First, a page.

Category: Australian Cultural Exports
The Tourism News Australian Cultural Exports page aims to qualify that which we know to be of limitless value to Australian tourism: the Aussie attitude. The broad term ‘cultural exports’ refers to the tourism industry’s intangible assets, including the arts, sport and indigenous culture.
Photo: Milingimbi Island craftsmen Sean Mandaway and Josiah Baker at the Manapan factory. Photo from TOVO.
Indigeous Northern Territorians are making their way in high-end furniture – and fetching up to $10k per piece for their uniquely NT pieces. Continue reading
23 years after its release, the Australian movie Priscilla, Queen of the Desert is still providing much-needed tourism income to the outback town. A less-expected benefit: a wider understanding and appreciation of gay culture among trainloads of older visitors. Continue reading
Silo art is becoming a huge attraction in outback towns. One artist has reported seeing 50 campers a day approach him as he finished his silo art over three weeks. One significant learning came from the Brim, Victoria experience though – tourists want details; names, histories, and stories are what complete the attraction. Continue reading
Another tourism operator has burnt down his own hotel in an apparent insurance job, but with a twist – he tried to stage a robbery excuse too, complete with fake CCTV footage. Licensee Graeme Cooper is alleged to have done extensive damage by arson to the historic Albany Premier Hotel in WA. Four other people – accomplices – were charged before Cooper was. Continue reading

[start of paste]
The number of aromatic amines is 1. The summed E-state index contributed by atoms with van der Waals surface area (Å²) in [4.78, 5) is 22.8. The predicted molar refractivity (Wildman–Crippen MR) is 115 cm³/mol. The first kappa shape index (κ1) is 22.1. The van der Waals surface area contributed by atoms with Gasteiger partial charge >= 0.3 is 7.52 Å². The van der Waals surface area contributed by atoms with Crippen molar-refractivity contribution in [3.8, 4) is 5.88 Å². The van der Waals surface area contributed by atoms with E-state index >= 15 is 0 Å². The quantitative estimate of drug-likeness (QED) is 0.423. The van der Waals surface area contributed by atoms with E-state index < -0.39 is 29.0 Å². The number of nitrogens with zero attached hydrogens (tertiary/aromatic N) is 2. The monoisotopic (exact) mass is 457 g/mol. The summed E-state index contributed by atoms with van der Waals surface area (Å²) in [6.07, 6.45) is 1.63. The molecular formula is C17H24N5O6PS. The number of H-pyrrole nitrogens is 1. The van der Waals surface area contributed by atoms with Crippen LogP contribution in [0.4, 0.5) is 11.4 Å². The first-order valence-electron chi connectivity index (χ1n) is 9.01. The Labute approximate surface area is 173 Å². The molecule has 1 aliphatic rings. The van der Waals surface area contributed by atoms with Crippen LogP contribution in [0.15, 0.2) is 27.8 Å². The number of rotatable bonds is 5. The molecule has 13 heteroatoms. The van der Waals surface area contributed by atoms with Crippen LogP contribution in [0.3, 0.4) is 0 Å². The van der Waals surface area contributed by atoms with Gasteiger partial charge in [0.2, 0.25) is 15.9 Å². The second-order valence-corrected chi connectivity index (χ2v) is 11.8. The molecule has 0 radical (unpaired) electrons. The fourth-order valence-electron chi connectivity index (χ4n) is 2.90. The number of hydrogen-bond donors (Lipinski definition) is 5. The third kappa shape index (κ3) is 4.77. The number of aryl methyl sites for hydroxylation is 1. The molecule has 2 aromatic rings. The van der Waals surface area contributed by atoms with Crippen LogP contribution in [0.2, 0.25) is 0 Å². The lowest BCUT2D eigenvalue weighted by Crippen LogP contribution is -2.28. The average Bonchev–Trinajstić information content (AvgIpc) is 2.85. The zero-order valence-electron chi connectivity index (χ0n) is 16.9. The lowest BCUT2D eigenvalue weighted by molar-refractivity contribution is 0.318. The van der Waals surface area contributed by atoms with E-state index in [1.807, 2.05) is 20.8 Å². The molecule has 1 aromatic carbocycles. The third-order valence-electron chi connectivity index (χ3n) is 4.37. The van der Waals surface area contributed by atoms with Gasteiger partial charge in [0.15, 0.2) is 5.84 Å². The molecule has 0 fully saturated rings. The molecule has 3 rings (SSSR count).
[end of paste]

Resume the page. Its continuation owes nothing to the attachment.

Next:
Instead of charging backpackers 32.5% tax, the federal government now propose charging them 17.5% from the first dollar overall – and hitting their arse on the way out with a $5 departure tax. Nick Xenophon has proposed that Australia’s unemployed may be better suited to pick fruit – and being that Xenophon’s crossbenchers and Pauline Hanson’s quintessentially regional constituents will benefit, the major parties are pricking up their ears. Continue reading
Photo: Stonemason Ron Johnson works a wall of an historic building in Farina, South Australia.
Ever fantasised about restoring a historic building? Well a bunch of grey nomads are spending a season of labour every year on restoring the outback town of Farina, South Australia. About halfway between Port Augusta SA and Birsdville QLD, the town has long been abandoned – but a meagre bakery income, two stonemasons, some elbow grease and a plan have gotten Farina to a stage where a museum of artefacts could open next year. Continue reading
The new Minister for Trade, Investment and Tourism is someone who actually knows about the big business of tourism – he’s been the federal member for the Gold Coast since 2001 and is trained in economics – meaning the $190 fee asian tourists pay on entry could be on the chopping block. Continue reading
Photo: Mangrove bleaching. One of Australia’s most sparsely populated areas, the Gulf of Carpentaria, has indigenous rangers observing significant coral and mangrove death from ‘coral bleaching. Indigenous rangers are now working with scientists from multiple universities to make observations of coral bleaching across an extraordinarily-sized area. Continue reading